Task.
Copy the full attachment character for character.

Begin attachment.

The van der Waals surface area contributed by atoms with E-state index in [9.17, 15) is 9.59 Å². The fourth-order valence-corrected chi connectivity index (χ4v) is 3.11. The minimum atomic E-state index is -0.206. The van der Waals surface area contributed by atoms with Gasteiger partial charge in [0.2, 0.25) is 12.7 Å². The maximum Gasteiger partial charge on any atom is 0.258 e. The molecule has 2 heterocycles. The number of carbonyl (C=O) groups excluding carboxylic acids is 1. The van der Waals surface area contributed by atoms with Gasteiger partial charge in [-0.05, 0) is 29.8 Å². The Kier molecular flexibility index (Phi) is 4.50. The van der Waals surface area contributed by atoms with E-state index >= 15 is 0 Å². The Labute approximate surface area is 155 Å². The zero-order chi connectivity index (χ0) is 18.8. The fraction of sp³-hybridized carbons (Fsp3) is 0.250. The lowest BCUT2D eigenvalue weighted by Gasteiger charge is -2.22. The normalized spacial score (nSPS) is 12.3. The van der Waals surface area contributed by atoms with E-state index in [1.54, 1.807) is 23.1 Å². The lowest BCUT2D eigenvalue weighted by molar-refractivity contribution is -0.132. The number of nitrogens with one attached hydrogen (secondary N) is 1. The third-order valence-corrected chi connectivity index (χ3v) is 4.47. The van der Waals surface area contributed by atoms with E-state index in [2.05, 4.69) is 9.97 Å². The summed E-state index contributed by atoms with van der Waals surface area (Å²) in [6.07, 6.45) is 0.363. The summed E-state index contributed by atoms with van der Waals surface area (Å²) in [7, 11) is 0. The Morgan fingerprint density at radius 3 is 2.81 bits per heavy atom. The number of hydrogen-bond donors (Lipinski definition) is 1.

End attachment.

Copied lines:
The van der Waals surface area contributed by atoms with E-state index in [9.17, 15) is 9.59 Å². The fourth-order valence-corrected chi connectivity index (χ4v) is 3.11. The minimum atomic E-state index is -0.206. The van der Waals surface area contributed by atoms with Gasteiger partial charge in [0.2, 0.25) is 12.7 Å². The maximum Gasteiger partial charge on any atom is 0.258 e. The molecule has 2 heterocycles. The number of carbonyl (C=O) groups excluding carboxylic acids is 1. The van der Waals surface area contributed by atoms with Gasteiger partial charge in [-0.05, 0) is 29.8 Å². The Kier molecular flexibility index (Phi) is 4.50. The van der Waals surface area contributed by atoms with E-state index >= 15 is 0 Å². The Labute approximate surface area is 155 Å². The zero-order chi connectivity index (χ0) is 18.8. The fraction of sp³-hybridized carbons (Fsp3) is 0.250. The lowest BCUT2D eigenvalue weighted by Gasteiger charge is -2.22. The normalized spacial score (nSPS) is 12.3. The van der Waals surface area contributed by atoms with E-state index in [1.54, 1.807) is 23.1 Å². The lowest BCUT2D eigenvalue weighted by molar-refractivity contribution is -0.132. The number of nitrogens with one attached hydrogen (secondary N) is 1. The third-order valence-corrected chi connectivity index (χ3v) is 4.47. The van der Waals surface area contributed by atoms with E-state index in [2.05, 4.69) is 9.97 Å². The summed E-state index contributed by atoms with van der Waals surface area (Å²) in [6.07, 6.45) is 0.363. The summed E-state index contributed by atoms with van der Waals surface area (Å²) in [7, 11) is 0. The Morgan fingerprint density at radius 3 is 2.81 bits per heavy atom. The number of hydrogen-bond donors (Lipinski definition) is 1.